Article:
Context for Topical Circling
“Topical Circling” is a variation of a regular circle in which we bring in more developmental intent.
It may seem that Circling is antithetical to anything that would look like goal-orientation. My experience however is the opposite, which is that in a strong circle, a circle in which everyone is aware of and is practicing circling principles to the best of their ability, development happens, sometimes extremely rapidly, and from there goals get accomplished.
The distinction between a “regular” (“relational meditation”) circle and a topical circle, is that in a topical circle we hold the container more loosely. Advice and coaching are permissible (provided they are wanted), but we maintain a strong focus on the relational space and return to Yin practices if tension surfaces or if the conversation become too abstract or excessively content-focused, as in regular Circling.
Topical Circling might be considered a mix between “regular” circling (“relational meditation”, no agenda except to be fully present to what is emerging) and a Mastermind group (Mastermind is a popular group structure, first mentioned in Napoleon Hill’s classic Think and Grow Rich).
My general context for Circling
Everybody has a slightly different context for Circling, but most people agree on the following: that Circling is primarily a practice of un-withheld present-moment connection to self and others; and therefore everything we do and say (or don’t do and say) ought to, ideally, serve truth and connection. Thus we want to amplify practices that are known to create connection, such as: curiosity, empathy, vulnerable sharing, appreciation, use of ownership language, etc; while minimizing practices that are either known to create disconnection, or else can be a little iffy: advice-giving, coaching, “therapizing”, judging, and story-telling. To note however there is nothing inherently wrong with coaching, story-telling etc., and there may be times where this will be appropriate. The key distinction there being to return to connection-amplifying practices whenever there is doubt (meaning to take a break from the flow and probe the nature and strength of the group connection). Another key distinction is that everyone in a circle is a leader, leadership consisting primarily of providing curiosity, empathy and vulnerability:
A true leader is when the people say, when the work is all done: ‘We did it ourselves’ — Lao Tzu
Context for “Guerrilla Circling”
(Extract from the Circling Guide)
There is an important distinction to be made between the formal practice of circling and what I am calling “Guerilla circling”. In the formal practice, there is an assumption (“shared context”) of “welcome everything”, that people will be interested, or at minimum attempt to respond non-reactively, to whatever shows up. Outside of a formal circle, however, you cannot assume that if you show up in anger, blame, or deep pain, that people will attempt to be receptive to you.
It is a natural human reaction to push away strong emotion of any kind, especially negative or blameful thoughts and emotions, and to respond with judgment and distancing. As a result, many of us walk around with a lot of anxiety, loneliness and pain that has nowhere to go and which then feeds on itself, creating an even greater feeling of separation from other human beings. Hardly anyone, really, gets the quality of attention that would enable them to shift the painful sense of separation that we all feel sometimes, and that some of us feel all the time. Our interactions with people tend to be quite functional, sometimes even the people closest to us. We tend to put a lot of effort into deeply cloaking our humanity. We are taught that this is the way things are and that we just have to get used to it, and we do our best to put a happy face on it (because we fear that if we didn’t, we would be even more isolated). And our effort to pretend that everything is okay when it really isn’t, obviously compounds the problem.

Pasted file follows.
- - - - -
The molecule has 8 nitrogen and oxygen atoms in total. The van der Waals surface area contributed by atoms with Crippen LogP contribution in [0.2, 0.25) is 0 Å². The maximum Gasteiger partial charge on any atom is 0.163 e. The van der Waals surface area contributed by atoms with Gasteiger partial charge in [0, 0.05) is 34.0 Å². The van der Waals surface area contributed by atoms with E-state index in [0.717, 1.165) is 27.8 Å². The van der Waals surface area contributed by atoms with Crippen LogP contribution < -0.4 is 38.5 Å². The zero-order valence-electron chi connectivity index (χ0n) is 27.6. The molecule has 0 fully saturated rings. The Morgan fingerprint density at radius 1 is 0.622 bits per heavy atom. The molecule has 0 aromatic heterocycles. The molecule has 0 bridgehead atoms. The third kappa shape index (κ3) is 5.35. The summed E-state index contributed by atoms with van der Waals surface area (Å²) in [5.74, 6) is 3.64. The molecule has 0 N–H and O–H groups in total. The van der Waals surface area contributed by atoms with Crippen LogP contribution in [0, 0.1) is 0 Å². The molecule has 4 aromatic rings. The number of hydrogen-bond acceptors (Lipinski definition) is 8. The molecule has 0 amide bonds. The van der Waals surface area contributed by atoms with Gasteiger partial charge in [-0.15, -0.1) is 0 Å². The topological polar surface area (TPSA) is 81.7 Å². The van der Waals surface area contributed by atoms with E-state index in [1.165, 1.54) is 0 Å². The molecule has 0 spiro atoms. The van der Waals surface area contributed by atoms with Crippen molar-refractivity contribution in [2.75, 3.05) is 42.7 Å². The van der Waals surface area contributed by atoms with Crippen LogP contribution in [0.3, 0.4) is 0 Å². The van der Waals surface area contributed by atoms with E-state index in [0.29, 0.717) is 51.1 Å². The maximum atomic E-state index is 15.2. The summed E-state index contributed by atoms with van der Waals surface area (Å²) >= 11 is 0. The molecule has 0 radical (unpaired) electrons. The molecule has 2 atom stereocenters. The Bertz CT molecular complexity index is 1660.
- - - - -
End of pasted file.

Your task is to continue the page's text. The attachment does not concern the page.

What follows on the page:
But there is good news here, which is that we don’t have to cloak our humanity. We can strive for all of our interactions with people to have truth and care in them, which also, ironically, makes us much more effective in all spheres of life. This is the practice of “Guerrilla circling”, which I am also covering in this book.
The idea of “Guerrilla circling” is to respond to people from an assumption that everyone desires, at some level, to love and be loved, to know and be known, to belong. The need to belong is deeply embedded in the context of being human, for the obvious reason that in the tribal culture from which we came, belonging is life-and-death. The need to belong continues to underlie much of our behavior, but is rarely something that people talk about or even admit. The practice of Guerilla circling is to interact with people with the assumption that they want to belong, to be valued and cared of, and to be acknowledged for their contributions. It is a fairly simple and extraordinarily powerful practice that consists, fundamentally, in leading with vulnerability, which is further described below, and providing quality attention and compassion to people. It is an exercise that can be done with no prior agreement and which is virtually guaranteed to transform all of your relationships.